Date of this Version
Genes | Genomes | Genetics Volume 9 | October 2019 |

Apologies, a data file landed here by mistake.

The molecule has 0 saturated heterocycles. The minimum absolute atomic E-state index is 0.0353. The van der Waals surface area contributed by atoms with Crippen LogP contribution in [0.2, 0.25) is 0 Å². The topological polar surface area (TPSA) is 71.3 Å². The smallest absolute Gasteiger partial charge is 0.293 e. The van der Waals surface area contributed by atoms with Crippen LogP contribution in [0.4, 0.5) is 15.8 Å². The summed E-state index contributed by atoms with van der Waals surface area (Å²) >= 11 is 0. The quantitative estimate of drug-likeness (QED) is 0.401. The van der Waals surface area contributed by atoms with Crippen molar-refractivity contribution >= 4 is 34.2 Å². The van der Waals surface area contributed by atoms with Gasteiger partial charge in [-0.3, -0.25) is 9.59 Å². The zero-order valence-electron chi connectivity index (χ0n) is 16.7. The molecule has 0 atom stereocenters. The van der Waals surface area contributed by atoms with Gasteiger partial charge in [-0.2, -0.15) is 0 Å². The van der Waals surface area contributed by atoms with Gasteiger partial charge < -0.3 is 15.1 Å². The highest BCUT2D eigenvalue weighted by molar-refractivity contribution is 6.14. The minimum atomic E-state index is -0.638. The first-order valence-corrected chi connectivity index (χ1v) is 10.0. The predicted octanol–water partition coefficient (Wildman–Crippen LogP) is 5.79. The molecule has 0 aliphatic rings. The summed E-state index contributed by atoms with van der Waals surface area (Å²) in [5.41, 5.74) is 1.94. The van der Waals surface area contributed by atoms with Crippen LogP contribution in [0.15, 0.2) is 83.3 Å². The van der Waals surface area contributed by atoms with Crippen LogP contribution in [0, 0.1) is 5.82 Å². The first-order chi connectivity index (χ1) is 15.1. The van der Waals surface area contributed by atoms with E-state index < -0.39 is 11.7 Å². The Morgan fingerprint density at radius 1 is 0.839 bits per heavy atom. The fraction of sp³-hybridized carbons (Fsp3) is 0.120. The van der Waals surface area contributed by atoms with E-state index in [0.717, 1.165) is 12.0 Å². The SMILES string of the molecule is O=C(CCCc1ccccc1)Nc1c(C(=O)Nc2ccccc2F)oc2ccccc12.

Recent advancements in phenomics coupled with increased output from sequencing technologies can create the platform needed to rapidly increase abiotic stress tolerance of crops, which increasingly face productivity challenges due to climate change. In particular, high-throughput phenotyping (HTP) enables researchers to generate large-scale data with temporal resolution. Recently, a random regression model (RRM) was used to model a longitudinal rice projected shoot area (PSA) dataset in an optimal growth environment. However, the utility of RRM is still unknown for phenotypic trajectories obtained from stress environments. Here, we sought to apply RRM to forecast the rice PSA in control and water-limited conditions under various longitudinal cross-validation scenarios. To this end, genomic Legendre polynomials and B-spline basis functions were used to capture PSA trajectories. Prediction accuracy declined slightly for the water-limited plants compared to control plants. Overall, RRM delivered reasonable prediction performance and yielded better prediction than the baseline multi-trait model. The difference between the results obtained using Legendre polynomials and that using B-splines was small; however, the former yielded a higher prediction accuracy. Prediction accuracy for forecasting the last five time points was highest when the entire trajectory from earlier growth stages was used to train the basis functions. Our results suggested that it was possible to decrease phenotyping frequency by only phenotyping every other day in order to reduce costs while minimizing the loss of prediction accuracy. This is the first study showing that RRM could be used to model changes in growth over time under abiotic stress conditions.